Autumn is the season of magic mushrooms and psychedelic maple trees

By the time I’d eaten 50 or so, the golfers looked like a bizarre and alien species

Low Life

29 Oct 2015

The fag end of October. Dark evenings. My smelly old Barbour. Chopping and splitting wood. Uncanny stillnesses. Psychedelic maple trees. The thin winter piping of robins. Sodden leaves clinging to the soles of my boots. And Liberty Caps dotting the pastures.
Our Liberty Cap is an insignificant-looking thing. A bent, spindly stalk supports a tiny parasol tapering to the distinctive nipple. The parasol is rusty brown when wet, drying in the sunshine to a pale yellow. They grow singly or in small groups. The psychoactive agents are psilocin and psilocybin.  (Therapists in the United States lawfully give cancer patients psilocybin to take them out of themselves and cheer them up. The intensely mystical experience reported by three quarters of them apparently drives a coach and horses through their narrow egotistical perspectives, resulting in lasting cheerfulness.) British Liberty Caps are among the most potent hallucinogenic mushrooms in the world; the psychoactive constituents account for anything up to 2 per cent of their dried weight. Generally speaking, a dozen of these magic mushrooms eaten straight from the ground might be enough to send you on your way for four to five hours. Double that and you’ll be in the fast lane. Our nit-picking law says we may pick and eat them in their natural state, but if we ‘prepare’ them in any fashion — dry them, for example, or make a pot of tea with them — we will be subject to the stiff penalties associated with the Class As.
The first time I ate magic mushrooms was one autumn in my early twenties. I was picking potatoes with a gang of itinerant labourers in a muddy field in Oxfordshire, and I got chatting to the fellow in the next furrow. He was about twice my age and he had a Zapata moustache and a humorous, outdoor face. He was going to huck spuds in the morning and in the afternoon he was going to pick magic mushrooms: why didn’t I come along? So at lunch break, instead of sitting down to eat our sandwiches, he and I got into his shed of a car and he drove us a few miles to a quiet wood. We parked and I followed him through the wood until we came to a small cow pasture closely bounded by tall trees.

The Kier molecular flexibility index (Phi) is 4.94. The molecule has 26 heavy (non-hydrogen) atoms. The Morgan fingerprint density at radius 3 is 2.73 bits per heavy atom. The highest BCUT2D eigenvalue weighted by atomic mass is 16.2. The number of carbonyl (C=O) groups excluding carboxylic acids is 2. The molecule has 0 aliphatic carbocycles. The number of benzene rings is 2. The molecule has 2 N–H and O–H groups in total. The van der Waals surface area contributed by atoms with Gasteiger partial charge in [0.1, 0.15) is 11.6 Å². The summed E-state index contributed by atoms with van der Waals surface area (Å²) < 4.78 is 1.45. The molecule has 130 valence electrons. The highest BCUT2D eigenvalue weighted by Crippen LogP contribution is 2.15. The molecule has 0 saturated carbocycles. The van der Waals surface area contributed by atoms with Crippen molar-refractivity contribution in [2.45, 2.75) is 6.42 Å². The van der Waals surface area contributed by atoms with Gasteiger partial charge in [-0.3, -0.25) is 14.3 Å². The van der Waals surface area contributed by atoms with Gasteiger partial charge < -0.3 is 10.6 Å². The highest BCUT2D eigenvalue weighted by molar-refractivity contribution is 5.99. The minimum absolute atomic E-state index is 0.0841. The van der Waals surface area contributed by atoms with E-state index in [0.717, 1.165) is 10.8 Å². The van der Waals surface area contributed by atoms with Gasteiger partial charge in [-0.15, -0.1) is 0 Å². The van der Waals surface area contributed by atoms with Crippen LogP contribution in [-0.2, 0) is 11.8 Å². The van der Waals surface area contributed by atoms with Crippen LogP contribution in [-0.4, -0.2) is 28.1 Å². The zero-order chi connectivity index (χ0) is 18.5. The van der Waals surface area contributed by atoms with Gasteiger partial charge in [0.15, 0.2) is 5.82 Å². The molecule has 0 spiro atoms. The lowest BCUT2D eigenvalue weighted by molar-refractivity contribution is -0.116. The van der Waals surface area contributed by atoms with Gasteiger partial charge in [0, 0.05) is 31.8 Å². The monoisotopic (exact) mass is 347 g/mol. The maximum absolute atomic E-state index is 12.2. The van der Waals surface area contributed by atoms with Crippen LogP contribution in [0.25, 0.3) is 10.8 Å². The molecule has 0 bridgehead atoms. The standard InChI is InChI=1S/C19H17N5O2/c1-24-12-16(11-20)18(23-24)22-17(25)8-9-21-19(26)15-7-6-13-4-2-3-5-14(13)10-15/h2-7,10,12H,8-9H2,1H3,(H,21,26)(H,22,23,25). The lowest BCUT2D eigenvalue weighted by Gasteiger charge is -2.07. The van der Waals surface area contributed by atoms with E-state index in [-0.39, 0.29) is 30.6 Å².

It was a peaceful spot. The pasture was lush: about three to four inches high. My colleague explained that he’d picked magic mushrooms here for several years and he described the appearance of a Psilocybe semilanceata as best he could. We dropped to our knees and began combing the grass with our fingers. It took a while before he found our first. He showed one on the open palm of his calloused, mud-caked hand, drawing my attention to the unmistakable crowning nipple. Then he popped it into his mouth and we returned to the search.
Eventually, I found a similar one, showed it to him, got the nod, and ate it. Unsurprisingly it tasted only of raw mushroom. After another absorbing half an hour, I’d found and eaten perhaps six or seven. I asked him how many he had found. On his knees 20 feet away, he said he’d found about ten. I made the observation that the more I ate, the easier they were to find, and his laugh was complicit and sort of shamanistic. It was true. After about my 20th, I had the impression that not only were they easier to find, but they were also signalling sentiently to me. Suddenly they looked glamorous and golden and even lordly, and it seemed incredible that they had been initially so hard to find.
I can’t remember how many we each found and ate: perhaps 40 or 50. Loads, anyway. I remember dumping a tangle of them in one of my sandwiches when we got back to the car. And then we drove away, both of us speechless. But driving became too concrete a thing for him to deal with, and he soon had to stop. He drew off the road next to an old five-bar gate. On the far side of this old gate was a golf course, and not ten yards from where we sat was a tee. And for what seemed like the next few hours we sat and watched serious-faced golfers arrive at this tee, size up the offing, drive off, then exit, stage left. It wasn’t funny; it was totally amazing. The golfers seemed to belong to some bizarre and alien species. My state of mind? I can’t describe it. The dialogue between Alice and the Caterpillar is the best analogy I can think of; especially when the Caterpillar says, ‘So you think you’re changed, do you?’ ‘I’m afraid I am, sir,’ said Alice. ‘I can’t remember things as I used — and I don’t keep the same size for ten minutes together!’


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